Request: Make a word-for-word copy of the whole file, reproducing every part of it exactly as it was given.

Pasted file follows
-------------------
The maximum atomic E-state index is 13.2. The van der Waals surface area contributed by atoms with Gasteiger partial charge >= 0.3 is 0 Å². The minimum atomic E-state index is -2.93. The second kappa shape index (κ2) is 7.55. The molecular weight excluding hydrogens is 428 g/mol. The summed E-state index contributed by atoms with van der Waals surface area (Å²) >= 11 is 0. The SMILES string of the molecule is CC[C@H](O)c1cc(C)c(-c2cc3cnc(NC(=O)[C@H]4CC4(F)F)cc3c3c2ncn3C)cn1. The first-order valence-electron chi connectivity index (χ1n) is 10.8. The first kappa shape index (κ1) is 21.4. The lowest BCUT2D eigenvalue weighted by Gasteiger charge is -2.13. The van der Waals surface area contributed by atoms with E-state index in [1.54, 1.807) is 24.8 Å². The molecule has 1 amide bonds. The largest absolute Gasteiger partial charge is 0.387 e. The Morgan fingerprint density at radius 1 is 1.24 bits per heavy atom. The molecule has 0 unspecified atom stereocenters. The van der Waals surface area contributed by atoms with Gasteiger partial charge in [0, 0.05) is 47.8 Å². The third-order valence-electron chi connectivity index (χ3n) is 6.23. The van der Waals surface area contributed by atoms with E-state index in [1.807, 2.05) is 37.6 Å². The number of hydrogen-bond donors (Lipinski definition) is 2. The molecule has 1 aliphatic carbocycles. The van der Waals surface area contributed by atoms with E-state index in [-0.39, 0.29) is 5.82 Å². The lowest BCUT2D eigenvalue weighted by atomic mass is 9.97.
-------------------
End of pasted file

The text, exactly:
The maximum atomic E-state index is 13.2. The van der Waals surface area contributed by atoms with Gasteiger partial charge >= 0.3 is 0 Å². The minimum atomic E-state index is -2.93. The second kappa shape index (κ2) is 7.55. The molecular weight excluding hydrogens is 428 g/mol. The summed E-state index contributed by atoms with van der Waals surface area (Å²) >= 11 is 0. The SMILES string of the molecule is CC[C@H](O)c1cc(C)c(-c2cc3cnc(NC(=O)[C@H]4CC4(F)F)cc3c3c2ncn3C)cn1. The first-order valence-electron chi connectivity index (χ1n) is 10.8. The first kappa shape index (κ1) is 21.4. The lowest BCUT2D eigenvalue weighted by Gasteiger charge is -2.13. The van der Waals surface area contributed by atoms with E-state index in [1.54, 1.807) is 24.8 Å². The molecule has 1 amide bonds. The largest absolute Gasteiger partial charge is 0.387 e. The Morgan fingerprint density at radius 1 is 1.24 bits per heavy atom. The molecule has 0 unspecified atom stereocenters. The van der Waals surface area contributed by atoms with Gasteiger partial charge in [0, 0.05) is 47.8 Å². The third-order valence-electron chi connectivity index (χ3n) is 6.23. The van der Waals surface area contributed by atoms with E-state index in [1.807, 2.05) is 37.6 Å². The number of hydrogen-bond donors (Lipinski definition) is 2. The molecule has 1 aliphatic carbocycles. The van der Waals surface area contributed by atoms with E-state index in [-0.39, 0.29) is 5.82 Å². The lowest BCUT2D eigenvalue weighted by atomic mass is 9.97.